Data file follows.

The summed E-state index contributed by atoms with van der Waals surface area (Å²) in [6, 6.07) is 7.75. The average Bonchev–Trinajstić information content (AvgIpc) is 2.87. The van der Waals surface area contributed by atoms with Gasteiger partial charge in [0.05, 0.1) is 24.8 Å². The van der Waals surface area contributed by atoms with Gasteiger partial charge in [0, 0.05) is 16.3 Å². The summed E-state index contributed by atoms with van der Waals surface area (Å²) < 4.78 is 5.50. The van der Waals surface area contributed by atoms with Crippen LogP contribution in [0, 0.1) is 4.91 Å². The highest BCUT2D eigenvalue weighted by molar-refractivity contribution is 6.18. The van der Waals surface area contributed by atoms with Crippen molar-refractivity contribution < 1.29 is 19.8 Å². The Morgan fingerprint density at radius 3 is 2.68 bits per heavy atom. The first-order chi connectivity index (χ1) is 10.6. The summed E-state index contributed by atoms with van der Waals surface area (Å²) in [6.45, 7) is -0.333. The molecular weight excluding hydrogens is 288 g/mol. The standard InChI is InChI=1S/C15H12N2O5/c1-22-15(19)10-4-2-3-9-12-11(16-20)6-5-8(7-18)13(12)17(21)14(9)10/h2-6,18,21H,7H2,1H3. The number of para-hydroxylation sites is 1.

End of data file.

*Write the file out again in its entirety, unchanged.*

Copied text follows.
The summed E-state index contributed by atoms with van der Waals surface area (Å²) in [6, 6.07) is 7.75. The average Bonchev–Trinajstić information content (AvgIpc) is 2.87. The van der Waals surface area contributed by atoms with Gasteiger partial charge in [0.05, 0.1) is 24.8 Å². The van der Waals surface area contributed by atoms with Gasteiger partial charge in [0, 0.05) is 16.3 Å². The summed E-state index contributed by atoms with van der Waals surface area (Å²) < 4.78 is 5.50. The van der Waals surface area contributed by atoms with Crippen LogP contribution in [0, 0.1) is 4.91 Å². The highest BCUT2D eigenvalue weighted by molar-refractivity contribution is 6.18. The van der Waals surface area contributed by atoms with Crippen molar-refractivity contribution < 1.29 is 19.8 Å². The Morgan fingerprint density at radius 3 is 2.68 bits per heavy atom. The first-order chi connectivity index (χ1) is 10.6. The summed E-state index contributed by atoms with van der Waals surface area (Å²) in [6.45, 7) is -0.333. The molecular weight excluding hydrogens is 288 g/mol. The standard InChI is InChI=1S/C15H12N2O5/c1-22-15(19)10-4-2-3-9-12-11(16-20)6-5-8(7-18)13(12)17(21)14(9)10/h2-6,18,21H,7H2,1H3. The number of para-hydroxylation sites is 1.